The Gutter is also a great place to people watch. Originally Johnston had planned to offer books and coffee, but finding himself sandwiched between a plethora of cracking cafes, he decided “to stick to books”, suggesting to shoppers that they buy their coffee at any of the local cafes, bring it in and slump into a comfortable armchair with one of his good book recommendations.

The Gutter has become an integral part of Temple Bar’s local community. “The staff are amazing,” says Yvonne Reilly. “They spend time with regulars and newcomers alike and know what I like to read better than I know myself.”

“Prices are competitive and usually cheaper than you’d expect and all come with a new book smell you just don’t get with Kindle,” she says.

The small but enthusiastic staff includes Sinead Boyne, sister of author John Boyne. Seamus Heaney and John Banville are both fans. The place even drew Pulitzer-prize winning writer Jennifer Egan in while on holidays in Ireland last summer. Unbidden she offered to sign some of her books for them.

ALANNA GALLAGHER

The Gutter, Cow’s Lane Dublin 8, tel: 01-679 9206 gutterbookshop.com

THE BUTTERSLIP

GIFT SHOP

“A mad whim” may not, at first, appear to be the best reason to open a shop, but for Anne Barber, that whim paid off with our favourite gift shop, Butterslip in Kilkenny. “I was strolling down the Butterslip lane one evening and saw a For Rent sign on the building and I took it straight away,” Barber laughs.

“It was mad; I had no stock and couldn’t open for four months, but opening my own place had been in the back of my head and it was time to take the jump.”

Established in 2005 in tiny premises on the Butterslip laneway, Barber’s interiors and gift shop soon outgrew its first home. A move to a pretty corner site on Kieran Street and Rose Inn Street also heralded a change in direction inside the store, which now focuses on charming jewellery and accessories from Martine Wester, Rosie Fox and Lovett; beautiful leather bags from Nikka and Olga Berg; a wide range of wedding and baby gifts, and much more.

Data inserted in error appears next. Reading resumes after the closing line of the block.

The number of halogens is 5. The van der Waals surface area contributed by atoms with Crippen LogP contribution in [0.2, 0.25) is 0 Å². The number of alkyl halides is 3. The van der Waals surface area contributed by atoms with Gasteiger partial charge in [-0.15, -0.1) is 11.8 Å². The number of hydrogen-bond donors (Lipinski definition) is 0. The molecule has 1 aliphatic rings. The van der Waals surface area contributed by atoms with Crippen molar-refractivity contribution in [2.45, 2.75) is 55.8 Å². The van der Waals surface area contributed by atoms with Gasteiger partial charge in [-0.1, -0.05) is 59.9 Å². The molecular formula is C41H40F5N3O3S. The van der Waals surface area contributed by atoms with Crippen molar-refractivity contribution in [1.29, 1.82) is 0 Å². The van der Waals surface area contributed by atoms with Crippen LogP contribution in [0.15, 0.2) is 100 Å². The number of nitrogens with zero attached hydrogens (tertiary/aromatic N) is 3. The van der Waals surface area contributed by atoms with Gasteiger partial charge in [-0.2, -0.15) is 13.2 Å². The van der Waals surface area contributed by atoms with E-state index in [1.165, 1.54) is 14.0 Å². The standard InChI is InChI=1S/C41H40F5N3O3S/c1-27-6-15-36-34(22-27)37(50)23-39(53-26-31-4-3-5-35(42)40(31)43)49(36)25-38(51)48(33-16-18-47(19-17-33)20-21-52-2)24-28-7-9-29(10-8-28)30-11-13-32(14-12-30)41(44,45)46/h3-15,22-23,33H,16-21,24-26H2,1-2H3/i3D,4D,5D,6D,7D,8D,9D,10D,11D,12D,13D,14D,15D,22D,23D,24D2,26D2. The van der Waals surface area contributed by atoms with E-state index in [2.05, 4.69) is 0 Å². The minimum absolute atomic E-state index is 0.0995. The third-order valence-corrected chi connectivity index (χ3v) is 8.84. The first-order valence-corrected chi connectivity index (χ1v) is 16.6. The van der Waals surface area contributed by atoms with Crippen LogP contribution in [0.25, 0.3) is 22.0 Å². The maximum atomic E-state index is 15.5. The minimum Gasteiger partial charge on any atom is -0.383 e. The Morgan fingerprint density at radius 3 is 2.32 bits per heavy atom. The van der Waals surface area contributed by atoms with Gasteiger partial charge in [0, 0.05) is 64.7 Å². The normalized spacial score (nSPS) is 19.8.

“It has always been one of my favourite shops,” says reader Loren Wardrop. “I love nothing more than pottering around it, looking in the glass cabinets and shelves at all of the gorgeous things. I can’t recommend it highly enough.”

Sourcing her stock primarily at fairs in London and Paris – “everything must be colourful” – Barber says that although Kilkenny offers a lot of passing tourist trade, it is her repeat customers that keep Butterslip alive.

“What I sell has changed as the people around me changed,” she says. “From new homes to engagements and weddings and now babies, we’ve moved with what is happening in many of our customers’ lives.”

Another reader, Catherine O’Dowd, says she returns regularly because “I can find a quality gift that is a little bit different. I also like that gifts are beautifully wrapped at no extra cost.”

The role of independent retailers is hugely important to her customers, and to Irish towns as a whole, Barber says. “I’m part of the Kieran Street Traders group and that has had a really good impact on the area. They run events and family fun days to build awareness of what’s available on the street. It was pretty run down before and people talk about it being dangerous to walk down in the 1980s. Independent stores have brought life to the place and customers love to see the shops working together and the sense of community. When we can’t help, we refer people to shops nearby. It keeps business in the area or in the city at least.

“I couldn’t afford High-Street rents when I opened. That expense pushes independent retailers on to less popular side streets. But once they’re there, they make the place cooler, and they become the happening places to shop.

“You can’t just leave it there, though. You have to keep shouting about smaller shops, to keep business going.”

RACHEL COLLINS

31 Rose Inn Street, Kilkenny; tel: 056-7702502, butterslip.com

SOUNDZ OF MUZIC

MUSIC

Kit Dunlop has a rather rock ’n’ roll name – which is apt seeing as he runs one of the most rock ’n’ roll shops in Ireland. Soundz of Muzic has been supplying Kenmare and beyond with music and instruments for around 20 years, and it shows no signs of running out of steam.

“It was originally opened by John Rubin, who was in the music business,” says Dunlop. “I became his business partner 12 years ago and by a process of osmosis, I took over and he retired.” Dunlop is full of praise for his staff. “There are three of us working here – me, John Meskell and Nathan Bartlett. John is a trad head and a banjo head. It’s difficult to get him to work in the shop during the summer because he is so busy with gigs. They are both brilliant staff, they know so much about music, and are so gracious, helpful and honest.” Several customers mentioned the shop’s exceptional service in their submissions, with one customer saying it is “more of a library and a meeting place than a shop”.